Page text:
Belt tension is normally adjusted by loosening the motor mount bolts and sliding the motor closer or farther away from the fan. Ideally when a 10 PSI pressure is placed between the pulleys on the belt, the belt deflection should equal the distance between the centerline of the pulleys divided by 64. For more detailed procedures see the manufacturer instructions. Use a belt tensioning tool to measure the 10 psi of pressure.

Example: Two pulleys have a 24-in. center-line distance. Twenty-four inches divided by 64 equals an ideal deflection of .375-in. or .4 in. (Fig. 5)

Fan Law One

Fan laws are formulas that enable you to determine the outcome of the belt and pulley adjustment before the adjustment is actually made. Basically, they allow you to peek into the future and see what is going to happen before happens. Using Fan Law One, you can calculate the change in pulley diameter needed to increase or decrease fan speed until the fan is delivering the required airflow needed.

Begin by measuring the airflow at the fan. This can be done by traversing airflow near the fan. Fan airflow can also be plotted by measuring the fan speed in RPM and the fan operating total external static pressure, and by plotting the fan airflow in the manufacturer’s fan performance tables.

Measure the outside diameter of the belt riding on the pulley as described above. Also measure the physical outside diameter of the pulley just to be sure the pulley is large enough to adjust to the required diameter.

The math required for Fan Law One is quite simple. Simply divide once, and then multiply once to find the new pulley size needed for the fan to move the required airflow.

Example: Suppose we have a 5.5-in. adjustable motor pulley and the fan is currently delivering 5100 CFM on a 15-ton system that requires 6000 CFM. Here’s what the raw formula looks like: (PD represents Pulley Diameter)

Here’s the formula with the actual fan numbers poured into it:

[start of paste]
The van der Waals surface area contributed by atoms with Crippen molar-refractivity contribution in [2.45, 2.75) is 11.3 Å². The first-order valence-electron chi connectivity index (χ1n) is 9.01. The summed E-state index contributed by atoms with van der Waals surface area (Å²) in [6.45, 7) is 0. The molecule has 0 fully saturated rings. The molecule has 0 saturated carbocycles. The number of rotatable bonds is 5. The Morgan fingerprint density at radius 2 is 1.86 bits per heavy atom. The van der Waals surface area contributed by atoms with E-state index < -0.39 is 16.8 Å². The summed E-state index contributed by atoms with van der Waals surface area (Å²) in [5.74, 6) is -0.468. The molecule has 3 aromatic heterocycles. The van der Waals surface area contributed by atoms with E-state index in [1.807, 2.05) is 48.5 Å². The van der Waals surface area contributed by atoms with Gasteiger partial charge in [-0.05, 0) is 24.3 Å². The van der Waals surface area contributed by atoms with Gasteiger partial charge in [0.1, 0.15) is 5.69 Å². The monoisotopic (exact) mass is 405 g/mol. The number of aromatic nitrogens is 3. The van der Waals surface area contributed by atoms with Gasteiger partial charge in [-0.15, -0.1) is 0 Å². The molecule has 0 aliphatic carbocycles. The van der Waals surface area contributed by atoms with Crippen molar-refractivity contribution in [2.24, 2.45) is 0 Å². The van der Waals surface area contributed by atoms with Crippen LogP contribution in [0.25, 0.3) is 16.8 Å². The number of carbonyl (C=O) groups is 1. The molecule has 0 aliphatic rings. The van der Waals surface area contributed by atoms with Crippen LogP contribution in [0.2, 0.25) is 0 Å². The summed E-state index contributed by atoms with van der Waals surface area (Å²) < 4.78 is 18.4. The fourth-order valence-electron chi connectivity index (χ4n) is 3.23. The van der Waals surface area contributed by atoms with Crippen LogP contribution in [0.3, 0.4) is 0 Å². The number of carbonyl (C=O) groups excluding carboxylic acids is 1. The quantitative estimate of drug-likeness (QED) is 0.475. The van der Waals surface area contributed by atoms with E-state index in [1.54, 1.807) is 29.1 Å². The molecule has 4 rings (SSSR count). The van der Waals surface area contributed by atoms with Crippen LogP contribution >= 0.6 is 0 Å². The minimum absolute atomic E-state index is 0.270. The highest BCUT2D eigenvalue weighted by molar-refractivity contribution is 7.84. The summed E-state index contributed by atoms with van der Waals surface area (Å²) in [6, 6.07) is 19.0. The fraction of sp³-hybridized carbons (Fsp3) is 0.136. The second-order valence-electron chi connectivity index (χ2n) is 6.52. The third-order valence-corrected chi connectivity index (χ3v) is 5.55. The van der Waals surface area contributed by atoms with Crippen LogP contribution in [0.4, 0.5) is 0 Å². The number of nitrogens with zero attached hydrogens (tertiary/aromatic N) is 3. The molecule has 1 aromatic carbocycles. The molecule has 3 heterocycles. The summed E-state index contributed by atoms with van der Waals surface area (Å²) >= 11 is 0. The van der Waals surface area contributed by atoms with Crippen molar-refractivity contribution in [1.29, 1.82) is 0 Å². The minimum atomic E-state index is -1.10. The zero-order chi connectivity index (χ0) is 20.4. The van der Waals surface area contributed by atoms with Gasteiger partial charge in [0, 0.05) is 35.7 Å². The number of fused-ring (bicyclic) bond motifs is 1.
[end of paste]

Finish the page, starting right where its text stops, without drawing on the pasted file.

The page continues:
Divide the 6000 CFM by 5100 CFM to find the ratio of airflow increase. Notice the airflow should increase 17% for the fan to deliver the required airflow. Then multiply the pulley belt diameter of 5.5-in. times 1.17 to find the new belt diameter of 6.44-in.

Adjust the motor pulley to 6.44-in. (or as close as you can get it, 6.5-in. will do) to take the airflow up to 6000 CFM. Of course, this will only work if the pulley diameter is at least 6.5-in. or so. Also the fan and motor capacity must be at least 6000 CFM. Notice the airflow increased 17% and the pulley size also increased 17%. The idea that pulley diameter and airflow increase at the same rate is what we learn from Fan Law One.

Learn to measure airflow and fan properties, and then use the fan laws and fan engineering data to calculate what the change in fan performance will be before you ever pick up a wrench. Fan laws can also calculate the changes in fan RPM, static pressure and motor amp draw. Give these measurements and calculations a try the next time you need to change fan airflow.

Rob “Doc” Falke serves the industry as president of National Comfort Institute an HVAC based training company and membership organization. If you're an HVAC contractor or technician interested in a free fan law calculation report, contact Doc at robf@ncihvac.com or call him at 800-633-7058. Go to NCI’s website at nationalcomfortinstitute.com for free information, articles and downloads.